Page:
I scanned a few poems in a 2006 edition of the Virginia Quarterly Review and I know now that I’ll not ever really be that kind of poet. I can’t right now. I’ve lost my fearlessness. There are subjects I won’t touch, and I suspect it’s the mother/daughter/sister in me that keeps me from the hard edge of things. Maybe.
Alan Shapiro’s piece in the VQR about his suicidal son is an excellent example. He writes honestly and the whole piece is in fact a father’s panic. But there it is in the VQR, after all, an essay typed up, refined, rewritten, sent in an envelope with a cover letter for possible publication, and the part of his brain that wrote and rewrote and mailed it actually had no trouble with the father part of his brain that witnessed his son’s anguishing moments. He has no trouble converging personal tragedy and marketable commodity. Maybe he thought of it as a gateway for others to understand their own parallel experiences. Maybe. If that were so, the piece would have been sent somewhere besides the Virginia Quarterly Review. I actually see this as an ethical problem. I’ll have to think more on that.
Where does that come from? When my mother made me throw out the journals she’d found buried in my secret jeans drawer, was it a heavier weight than I realized at fourteen? Maybe it’s taken me thirty years to hear the real message in that afternoon – words can hurt, so be careful what you write. It’s the lesson learned in Harriet the Spy, really. I should read that again.
Over the years that afternoon has protected my writing with an easy-to-swallow coating and made me constantly aware of a disapproving audience lurking out there, ready to pounce.
Audience is everything.
It never occurred to me that I must be published to be a poet until I began teaching at a university, which is ironic since one of the darlings of the writing department is the National Writing Project. The NWP is a haven of scribbling that insists you are a writer if you write. Period. They’ve made almost a religion by throwing tent revival summer institutes where tired public schools teachers raise their lives to the ecstasy of finally having something to say and the opportunity to say it on paper. I know because I’ve spoken in tongues with them for seven years. The Writing department loves it for the grant money and the exposure and the fine ideals, but the unarticulated truth is they understand those thrilled public school converts are only teachers, not really writers. If they were really writers they’d have PHDs, teach at fine universities, and be published. Oh my.
The university is, after all, a machine we feed with published words – our proof. Despite any high talk we are all invisible wanna-bes if not publishing, even though the words constantly stream on the page and I am everyday a writer.
To sustain that little publishing voice, the one that insists every piece I write can or must be publishable, is to suspend a highly critical audience in my head, and the audience has my mother’s horrified face telling me to throw out the words, and the raised eyebrow astonishment of some colleagues who, wearing their PHDs from everywhere and nowhere are openly surprised an emergency hire, ex-high school teacher actually writes anything at all.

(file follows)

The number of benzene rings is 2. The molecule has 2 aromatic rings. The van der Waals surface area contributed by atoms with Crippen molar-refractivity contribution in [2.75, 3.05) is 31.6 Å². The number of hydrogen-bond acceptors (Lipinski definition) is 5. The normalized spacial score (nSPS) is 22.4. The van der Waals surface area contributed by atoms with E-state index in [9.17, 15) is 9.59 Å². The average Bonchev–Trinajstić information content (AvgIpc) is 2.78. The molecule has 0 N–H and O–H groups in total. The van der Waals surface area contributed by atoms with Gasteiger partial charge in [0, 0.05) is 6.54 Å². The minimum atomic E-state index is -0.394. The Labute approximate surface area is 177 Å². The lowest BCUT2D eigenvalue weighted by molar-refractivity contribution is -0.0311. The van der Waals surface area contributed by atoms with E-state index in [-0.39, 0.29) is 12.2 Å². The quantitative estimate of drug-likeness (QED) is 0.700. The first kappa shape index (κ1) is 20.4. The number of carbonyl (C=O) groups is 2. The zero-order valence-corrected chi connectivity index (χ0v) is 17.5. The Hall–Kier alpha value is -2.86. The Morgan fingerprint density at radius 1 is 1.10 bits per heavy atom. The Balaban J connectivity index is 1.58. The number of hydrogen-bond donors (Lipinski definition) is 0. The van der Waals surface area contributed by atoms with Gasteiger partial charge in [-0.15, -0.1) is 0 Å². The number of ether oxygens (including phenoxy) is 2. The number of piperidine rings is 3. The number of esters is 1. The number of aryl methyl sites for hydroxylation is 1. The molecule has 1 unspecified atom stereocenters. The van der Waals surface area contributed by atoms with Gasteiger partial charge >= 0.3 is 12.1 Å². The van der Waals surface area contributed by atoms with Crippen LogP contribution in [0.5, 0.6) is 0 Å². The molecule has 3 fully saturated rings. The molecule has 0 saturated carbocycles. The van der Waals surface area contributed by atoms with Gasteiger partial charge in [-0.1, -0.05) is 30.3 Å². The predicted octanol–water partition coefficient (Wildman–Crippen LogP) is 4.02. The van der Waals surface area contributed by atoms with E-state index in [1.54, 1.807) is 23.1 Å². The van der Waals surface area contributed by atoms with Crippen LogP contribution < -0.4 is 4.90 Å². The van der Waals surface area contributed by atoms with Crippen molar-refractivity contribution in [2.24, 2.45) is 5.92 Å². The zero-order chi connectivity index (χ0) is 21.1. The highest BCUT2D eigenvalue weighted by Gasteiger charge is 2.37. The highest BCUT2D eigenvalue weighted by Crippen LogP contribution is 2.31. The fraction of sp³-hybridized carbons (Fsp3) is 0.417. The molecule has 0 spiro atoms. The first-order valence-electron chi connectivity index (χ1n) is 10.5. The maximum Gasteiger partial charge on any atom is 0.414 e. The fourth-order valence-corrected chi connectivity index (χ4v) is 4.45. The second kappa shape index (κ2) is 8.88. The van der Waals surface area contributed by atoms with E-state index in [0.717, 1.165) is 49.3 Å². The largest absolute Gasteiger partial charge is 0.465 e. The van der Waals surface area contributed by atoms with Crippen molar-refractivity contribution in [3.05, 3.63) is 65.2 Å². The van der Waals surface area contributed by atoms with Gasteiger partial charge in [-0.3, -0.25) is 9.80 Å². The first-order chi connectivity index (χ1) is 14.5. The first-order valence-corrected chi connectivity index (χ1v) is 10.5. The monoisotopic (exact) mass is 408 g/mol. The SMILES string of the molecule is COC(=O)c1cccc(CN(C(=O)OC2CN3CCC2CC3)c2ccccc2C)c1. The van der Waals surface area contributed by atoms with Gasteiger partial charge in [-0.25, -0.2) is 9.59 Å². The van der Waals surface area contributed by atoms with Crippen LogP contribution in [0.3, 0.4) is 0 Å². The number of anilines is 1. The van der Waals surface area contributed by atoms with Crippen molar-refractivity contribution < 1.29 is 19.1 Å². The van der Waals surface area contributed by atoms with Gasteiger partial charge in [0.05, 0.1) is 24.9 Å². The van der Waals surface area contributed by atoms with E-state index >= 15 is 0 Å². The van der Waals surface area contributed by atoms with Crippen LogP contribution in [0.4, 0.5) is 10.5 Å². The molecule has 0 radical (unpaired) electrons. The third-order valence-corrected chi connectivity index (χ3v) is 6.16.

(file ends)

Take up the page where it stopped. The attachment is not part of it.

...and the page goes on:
The bottom line is that all our lives we are collecting audience, and some of them simply shouldn’t be there. I can sit here at the page wondering if it would be different if I were a man, or childless, or an orphan, or could wear a PHD like some once meaningful football jersey number, proof I’d been an intellectual quarterback on some winning Big Ten team. The censuring and disbelieving voices are really rattling away in my head. It’s much worse than that – they’re listening. I’ve gathered an unfriendly audience of silent readers and allowed them to sprawl on all the furniture in my head. They put their feet on the coffee table and leave empty bottles everywhere. It all muddies up my writing and I suspect it’s time to clean house.
The best and bravest writing I’ve done in my life birthed through a mountain of emails to and from a small group of writing women I never met. They were all of them stunning writers. Stunning. I didn’t have to shop at the grocery store with them or wonder if they knew anyone I knew. Those gals were intimately anonymous, and we all wrote fearless, intensely guttural pieces. It was the perfect girls’ night out of writing. Looking back, I realize now we were taking enormous personal and literary chances every single day, and the writing was very nearly perfect. All of it, because we were the best possible audience. It lasted about four years and then one by one we fell off into our busy lives. I miss us, but more importantly I miss the freedom we gave each other as writers and readers. Their disembodied collection took up all the chairs in the jury box and there was no room for the doubters or the disapproving in my head.
Ultimately it’s about who I let in as audience. If I make invitation to the negative, that kind of jury will simply walk right in, set themselves up in uncomfortable highback chairs, and squirm like unhappy toads while I feverishly try to please the unpleasable lot of them. Even now as I write this I’m aware I’m trying to be a Very Good Girl, so I have work to do.
I’ll just keep on writing as if I were actually a writer.